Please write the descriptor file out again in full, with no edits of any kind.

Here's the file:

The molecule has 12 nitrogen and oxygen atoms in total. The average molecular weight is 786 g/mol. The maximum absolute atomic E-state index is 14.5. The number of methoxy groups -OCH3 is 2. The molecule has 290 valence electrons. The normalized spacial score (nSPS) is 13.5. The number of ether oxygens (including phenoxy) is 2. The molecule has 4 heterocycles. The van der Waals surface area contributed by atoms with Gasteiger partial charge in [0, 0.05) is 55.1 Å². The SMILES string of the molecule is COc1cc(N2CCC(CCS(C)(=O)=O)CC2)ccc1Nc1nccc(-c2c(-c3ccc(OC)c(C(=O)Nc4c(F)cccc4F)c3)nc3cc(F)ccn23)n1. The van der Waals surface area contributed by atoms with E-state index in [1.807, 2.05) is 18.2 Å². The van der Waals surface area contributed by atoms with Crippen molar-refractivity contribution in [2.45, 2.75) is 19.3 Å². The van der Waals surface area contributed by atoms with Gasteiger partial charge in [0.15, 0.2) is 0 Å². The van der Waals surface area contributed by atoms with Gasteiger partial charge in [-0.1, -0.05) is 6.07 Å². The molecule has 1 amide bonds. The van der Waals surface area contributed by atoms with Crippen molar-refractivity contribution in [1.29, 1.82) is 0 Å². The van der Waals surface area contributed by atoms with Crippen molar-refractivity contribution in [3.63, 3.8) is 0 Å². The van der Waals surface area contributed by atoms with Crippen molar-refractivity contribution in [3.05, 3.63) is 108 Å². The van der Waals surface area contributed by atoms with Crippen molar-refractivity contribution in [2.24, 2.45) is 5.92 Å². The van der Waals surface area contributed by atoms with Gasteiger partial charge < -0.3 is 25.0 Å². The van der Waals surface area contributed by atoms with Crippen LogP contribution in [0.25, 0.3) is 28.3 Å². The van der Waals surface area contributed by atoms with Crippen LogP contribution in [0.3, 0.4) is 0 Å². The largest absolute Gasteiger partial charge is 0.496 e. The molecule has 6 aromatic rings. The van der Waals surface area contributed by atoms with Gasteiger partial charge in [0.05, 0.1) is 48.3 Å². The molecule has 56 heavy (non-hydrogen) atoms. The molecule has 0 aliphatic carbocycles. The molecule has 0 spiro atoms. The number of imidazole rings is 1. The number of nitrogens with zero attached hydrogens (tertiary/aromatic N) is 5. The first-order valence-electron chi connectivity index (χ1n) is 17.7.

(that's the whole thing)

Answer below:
The molecule has 12 nitrogen and oxygen atoms in total. The average molecular weight is 786 g/mol. The maximum absolute atomic E-state index is 14.5. The number of methoxy groups -OCH3 is 2. The molecule has 290 valence electrons. The normalized spacial score (nSPS) is 13.5. The number of ether oxygens (including phenoxy) is 2. The molecule has 4 heterocycles. The van der Waals surface area contributed by atoms with Gasteiger partial charge in [0, 0.05) is 55.1 Å². The SMILES string of the molecule is COc1cc(N2CCC(CCS(C)(=O)=O)CC2)ccc1Nc1nccc(-c2c(-c3ccc(OC)c(C(=O)Nc4c(F)cccc4F)c3)nc3cc(F)ccn23)n1. The van der Waals surface area contributed by atoms with E-state index in [1.807, 2.05) is 18.2 Å². The van der Waals surface area contributed by atoms with Crippen molar-refractivity contribution in [2.45, 2.75) is 19.3 Å². The van der Waals surface area contributed by atoms with Gasteiger partial charge in [0.15, 0.2) is 0 Å². The van der Waals surface area contributed by atoms with Gasteiger partial charge in [-0.1, -0.05) is 6.07 Å². The molecule has 1 amide bonds. The van der Waals surface area contributed by atoms with Crippen molar-refractivity contribution in [1.29, 1.82) is 0 Å². The van der Waals surface area contributed by atoms with Crippen molar-refractivity contribution in [3.63, 3.8) is 0 Å². The van der Waals surface area contributed by atoms with Crippen molar-refractivity contribution in [3.05, 3.63) is 108 Å². The van der Waals surface area contributed by atoms with Crippen molar-refractivity contribution in [2.24, 2.45) is 5.92 Å². The van der Waals surface area contributed by atoms with Gasteiger partial charge < -0.3 is 25.0 Å². The van der Waals surface area contributed by atoms with Crippen LogP contribution in [0.25, 0.3) is 28.3 Å². The van der Waals surface area contributed by atoms with Crippen LogP contribution in [0.3, 0.4) is 0 Å². The largest absolute Gasteiger partial charge is 0.496 e. The molecule has 6 aromatic rings. The van der Waals surface area contributed by atoms with Gasteiger partial charge in [0.05, 0.1) is 48.3 Å². The molecule has 56 heavy (non-hydrogen) atoms. The molecule has 0 aliphatic carbocycles. The molecule has 0 spiro atoms. The number of imidazole rings is 1. The number of nitrogens with zero attached hydrogens (tertiary/aromatic N) is 5. The first-order valence-electron chi connectivity index (χ1n) is 17.7.